Some private school textbooks paint an inaccurate picture of history by teaching that Africans enslaved in America arrived via immigration, asserting the civil rights movement was plagued by Black supremacist ideology, and claiming the Black Lives Matter movement is to blame for racial discord.
The revealing analysis by The Guardian comes as policymakers around the country spar over teachings about critical race theory and other anti-racist teachings in American classrooms.
The Guardian reviewed dozens of textbooks produced by Christian textbook publishers Abeka, Bob Jones University Press and Accelerated Christian Education. The publishers are some of the most common sources for textbooks in private schools across the country.
Although its not clear exactly how many students the books have reached, Abeka claims on its website that its textbooks have reached more than one million school children and Accelerated Christian Education website claims its materials are used in more than 140 countries.
One book claims Malcolm X was the most prominent “Black supremacist” of the civil rights era, while another teaches that Nelson Mandela helped push for a system of “radical affirmative action” in South Africa.
A section about the Civil War in an Accelerated Christian Education high school textbook states, that the “end of slavery in this country was a legitimate goal, but much was done in the name of abolition that was as evil as the institution of slavery itself.”
A segment on “Black Immigration” refers to slavery and notes that “Not all immigrants have come to America willingly.”
The book also sympathizes with the plight of white slaveowners in the South upon the abolition of slavery.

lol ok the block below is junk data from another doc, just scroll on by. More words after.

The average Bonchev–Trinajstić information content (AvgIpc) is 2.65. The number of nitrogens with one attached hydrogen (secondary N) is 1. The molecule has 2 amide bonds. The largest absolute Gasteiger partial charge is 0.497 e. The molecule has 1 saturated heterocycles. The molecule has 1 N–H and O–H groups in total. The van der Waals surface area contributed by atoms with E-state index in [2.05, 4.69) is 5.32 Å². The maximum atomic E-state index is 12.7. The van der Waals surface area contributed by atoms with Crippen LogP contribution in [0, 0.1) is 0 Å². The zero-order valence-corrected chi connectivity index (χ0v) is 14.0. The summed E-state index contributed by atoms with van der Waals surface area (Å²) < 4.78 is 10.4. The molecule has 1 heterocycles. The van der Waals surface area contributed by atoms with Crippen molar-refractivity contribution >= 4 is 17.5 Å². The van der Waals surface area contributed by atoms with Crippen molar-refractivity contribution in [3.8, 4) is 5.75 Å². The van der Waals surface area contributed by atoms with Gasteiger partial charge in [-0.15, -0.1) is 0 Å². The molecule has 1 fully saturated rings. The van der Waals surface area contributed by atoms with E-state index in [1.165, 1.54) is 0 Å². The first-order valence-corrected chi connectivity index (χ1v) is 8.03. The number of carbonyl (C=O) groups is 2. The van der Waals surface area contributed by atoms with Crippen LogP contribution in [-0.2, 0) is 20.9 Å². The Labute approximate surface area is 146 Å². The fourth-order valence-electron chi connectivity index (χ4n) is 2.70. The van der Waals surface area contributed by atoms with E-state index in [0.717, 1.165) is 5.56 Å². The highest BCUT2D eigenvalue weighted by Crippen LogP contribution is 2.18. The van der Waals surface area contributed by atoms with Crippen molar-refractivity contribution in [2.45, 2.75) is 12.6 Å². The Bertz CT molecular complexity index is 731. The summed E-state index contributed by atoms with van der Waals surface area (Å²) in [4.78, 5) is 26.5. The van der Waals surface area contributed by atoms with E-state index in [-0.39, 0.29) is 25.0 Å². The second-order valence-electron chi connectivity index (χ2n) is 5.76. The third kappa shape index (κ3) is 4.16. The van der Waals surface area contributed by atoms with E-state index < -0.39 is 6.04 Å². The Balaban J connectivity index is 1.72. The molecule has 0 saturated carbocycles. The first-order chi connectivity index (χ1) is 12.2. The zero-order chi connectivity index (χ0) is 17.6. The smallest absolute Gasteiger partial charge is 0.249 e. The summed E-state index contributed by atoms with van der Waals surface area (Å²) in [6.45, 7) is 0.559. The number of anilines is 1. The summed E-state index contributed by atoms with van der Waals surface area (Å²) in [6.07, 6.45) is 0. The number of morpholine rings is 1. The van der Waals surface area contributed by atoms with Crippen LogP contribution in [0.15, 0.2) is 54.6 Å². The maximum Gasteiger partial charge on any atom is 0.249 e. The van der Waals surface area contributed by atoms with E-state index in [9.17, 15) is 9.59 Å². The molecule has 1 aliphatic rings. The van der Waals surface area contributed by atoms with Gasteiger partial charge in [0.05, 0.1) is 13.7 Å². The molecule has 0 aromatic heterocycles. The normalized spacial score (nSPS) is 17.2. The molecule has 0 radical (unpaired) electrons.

“Under radical reconstruction, the south suffered. Great southern leaders and much of the old aristocracy were unable to vote or hold office. The result was that state legislatures were filled with illiterate or incompetent men. Northerners who were eager to make money or gain power during the crisis rushed to the south … For all these reasons, reconstruction led to graft and corruption and reckless spending.
In retaliation, many southerners formed secret organizations to protect themselves and their society from anarchy. Among these groups was the Ku Klux Klan, a clandestine group of white men who went forth at night dressed in white sheets and pointed white hoods.”
A representative of Accelerated Christian Education didn’t respond to The Guardian’s request for comment.
An Abeka textbook, without addressing the brutality of slavery, alluded to the economic upsides of the institution, saying, “slaves seemed to be better investments than indentured servants.”
Another book produced by Abeka claims the Black Lives Matter movement is the cause of discord between police officers and civilian communities.
“Groups such as black lives matter (BLM) sharpened the divide between police and citizen, and black and white, with divisive rhetoric,” the book states.
An Abeka representatve declined to comment.
Dr. Ibram X. Kendi, author of the book “How to Be an Antiracist,” responded last year to a passage in the book “The American Pageant,” which described enslaved Africans brought to America as “immigrants.”
Kendi explained, “To refer to them (Africans) again as immigrants insinuates that they chose to come,” adding, “The African people who were almost totally … forced to come and certainly did not want to come to the United States in chains.”
The Africans were listed beside German, Scottish and Dutch immigrants who entered the country voluntarily.